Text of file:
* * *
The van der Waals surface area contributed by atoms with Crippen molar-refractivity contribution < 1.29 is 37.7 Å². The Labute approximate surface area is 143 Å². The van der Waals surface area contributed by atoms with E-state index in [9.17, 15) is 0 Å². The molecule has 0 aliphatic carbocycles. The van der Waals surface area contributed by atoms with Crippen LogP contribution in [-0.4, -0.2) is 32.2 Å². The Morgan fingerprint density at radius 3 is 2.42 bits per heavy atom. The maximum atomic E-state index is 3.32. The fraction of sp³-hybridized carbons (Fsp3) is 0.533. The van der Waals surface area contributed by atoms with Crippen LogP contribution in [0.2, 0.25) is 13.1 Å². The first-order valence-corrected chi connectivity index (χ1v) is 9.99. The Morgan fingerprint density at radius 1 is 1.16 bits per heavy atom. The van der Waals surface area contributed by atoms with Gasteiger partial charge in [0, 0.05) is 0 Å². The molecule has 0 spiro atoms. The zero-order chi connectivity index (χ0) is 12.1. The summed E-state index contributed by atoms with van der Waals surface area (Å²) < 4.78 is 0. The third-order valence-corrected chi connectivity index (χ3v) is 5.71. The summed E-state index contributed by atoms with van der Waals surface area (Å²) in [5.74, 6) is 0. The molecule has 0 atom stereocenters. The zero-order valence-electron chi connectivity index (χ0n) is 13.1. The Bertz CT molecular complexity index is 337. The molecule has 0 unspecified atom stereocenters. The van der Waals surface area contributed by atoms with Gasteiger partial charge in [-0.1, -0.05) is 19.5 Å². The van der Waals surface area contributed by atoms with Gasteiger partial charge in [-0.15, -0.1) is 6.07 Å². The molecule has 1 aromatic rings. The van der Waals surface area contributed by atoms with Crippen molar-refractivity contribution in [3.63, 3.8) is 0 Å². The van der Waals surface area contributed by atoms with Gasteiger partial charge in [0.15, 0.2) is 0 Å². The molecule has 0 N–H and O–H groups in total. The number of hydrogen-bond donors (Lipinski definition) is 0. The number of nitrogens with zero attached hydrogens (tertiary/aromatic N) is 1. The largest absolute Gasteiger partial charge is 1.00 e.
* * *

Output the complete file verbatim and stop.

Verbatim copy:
The van der Waals surface area contributed by atoms with Crippen molar-refractivity contribution < 1.29 is 37.7 Å². The Labute approximate surface area is 143 Å². The van der Waals surface area contributed by atoms with E-state index in [9.17, 15) is 0 Å². The molecule has 0 aliphatic carbocycles. The van der Waals surface area contributed by atoms with Crippen LogP contribution in [-0.4, -0.2) is 32.2 Å². The Morgan fingerprint density at radius 3 is 2.42 bits per heavy atom. The maximum atomic E-state index is 3.32. The fraction of sp³-hybridized carbons (Fsp3) is 0.533. The van der Waals surface area contributed by atoms with Crippen LogP contribution in [0.2, 0.25) is 13.1 Å². The first-order valence-corrected chi connectivity index (χ1v) is 9.99. The Morgan fingerprint density at radius 1 is 1.16 bits per heavy atom. The van der Waals surface area contributed by atoms with Gasteiger partial charge in [0, 0.05) is 0 Å². The molecule has 0 spiro atoms. The zero-order chi connectivity index (χ0) is 12.1. The summed E-state index contributed by atoms with van der Waals surface area (Å²) < 4.78 is 0. The third-order valence-corrected chi connectivity index (χ3v) is 5.71. The summed E-state index contributed by atoms with van der Waals surface area (Å²) in [5.74, 6) is 0. The molecule has 0 atom stereocenters. The zero-order valence-electron chi connectivity index (χ0n) is 13.1. The Bertz CT molecular complexity index is 337. The molecule has 0 unspecified atom stereocenters. The van der Waals surface area contributed by atoms with Gasteiger partial charge in [-0.1, -0.05) is 19.5 Å². The van der Waals surface area contributed by atoms with Gasteiger partial charge in [-0.15, -0.1) is 6.07 Å². The molecule has 1 aromatic rings. The van der Waals surface area contributed by atoms with Crippen molar-refractivity contribution in [3.63, 3.8) is 0 Å². The van der Waals surface area contributed by atoms with Gasteiger partial charge in [0.15, 0.2) is 0 Å². The molecule has 0 N–H and O–H groups in total. The number of hydrogen-bond donors (Lipinski definition) is 0. The number of nitrogens with zero attached hydrogens (tertiary/aromatic N) is 1. The largest absolute Gasteiger partial charge is 1.00 e.